rePy2exe – A Reverse Engineering Tool for py2exe applications

Reverse Engineering Tool for py2exe applications. Prerequisites cmake git python2.7 Cloning git clone https://github.com/4w4k3/rePy2exe.git Running python rePy2exe.pyor python2.7 rePy2exe.py Authors Alisson Moretto – Coder – 4w4k3 Reference Thanks to: zrax – pycdc matiasb – unpy2exe License This project is licensed under the GPL 3.0 License – see the LICENSE file for details. Download rePy2exe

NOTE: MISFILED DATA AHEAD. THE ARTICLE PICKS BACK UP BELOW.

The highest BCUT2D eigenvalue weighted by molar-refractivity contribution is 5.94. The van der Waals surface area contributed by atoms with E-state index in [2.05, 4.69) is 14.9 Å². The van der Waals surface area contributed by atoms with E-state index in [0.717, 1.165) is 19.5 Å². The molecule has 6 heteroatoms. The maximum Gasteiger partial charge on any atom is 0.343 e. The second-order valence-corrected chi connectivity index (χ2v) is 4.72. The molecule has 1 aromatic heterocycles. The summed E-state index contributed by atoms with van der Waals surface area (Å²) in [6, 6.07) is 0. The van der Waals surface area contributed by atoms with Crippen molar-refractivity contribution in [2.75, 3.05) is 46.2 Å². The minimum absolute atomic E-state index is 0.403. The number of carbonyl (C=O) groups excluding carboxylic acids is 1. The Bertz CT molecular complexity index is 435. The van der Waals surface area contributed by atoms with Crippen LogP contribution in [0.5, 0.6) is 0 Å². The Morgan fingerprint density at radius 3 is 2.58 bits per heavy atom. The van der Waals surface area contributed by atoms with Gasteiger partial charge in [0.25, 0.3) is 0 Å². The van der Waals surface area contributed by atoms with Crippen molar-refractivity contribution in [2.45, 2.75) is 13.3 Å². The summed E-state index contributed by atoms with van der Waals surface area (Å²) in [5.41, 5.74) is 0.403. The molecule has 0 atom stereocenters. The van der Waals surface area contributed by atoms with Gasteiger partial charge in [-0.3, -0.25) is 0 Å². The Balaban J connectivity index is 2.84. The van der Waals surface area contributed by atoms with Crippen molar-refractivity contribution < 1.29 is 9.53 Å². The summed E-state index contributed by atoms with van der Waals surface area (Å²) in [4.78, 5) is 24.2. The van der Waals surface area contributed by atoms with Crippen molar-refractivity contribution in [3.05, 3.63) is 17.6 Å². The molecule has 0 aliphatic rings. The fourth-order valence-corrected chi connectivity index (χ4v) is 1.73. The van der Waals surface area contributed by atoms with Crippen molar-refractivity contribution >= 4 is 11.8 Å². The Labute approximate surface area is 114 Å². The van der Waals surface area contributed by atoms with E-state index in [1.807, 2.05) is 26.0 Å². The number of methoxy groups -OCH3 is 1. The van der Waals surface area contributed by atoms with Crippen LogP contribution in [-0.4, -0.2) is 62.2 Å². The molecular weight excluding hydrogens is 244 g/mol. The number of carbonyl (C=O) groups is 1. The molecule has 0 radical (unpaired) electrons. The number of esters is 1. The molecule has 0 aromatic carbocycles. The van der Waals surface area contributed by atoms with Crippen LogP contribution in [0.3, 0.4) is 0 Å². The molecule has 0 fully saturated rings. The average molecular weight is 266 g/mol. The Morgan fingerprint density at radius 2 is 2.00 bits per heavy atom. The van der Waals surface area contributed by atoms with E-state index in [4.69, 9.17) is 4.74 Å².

Link: http://feedproxy.google.com/~r/PentestTools/~3/Hwq_A3gl0-s/repy2exe-reverse-engineering-tool-for.html

custom-bytecode-analyzer – Java bytecode analyzer customizable via JSON rules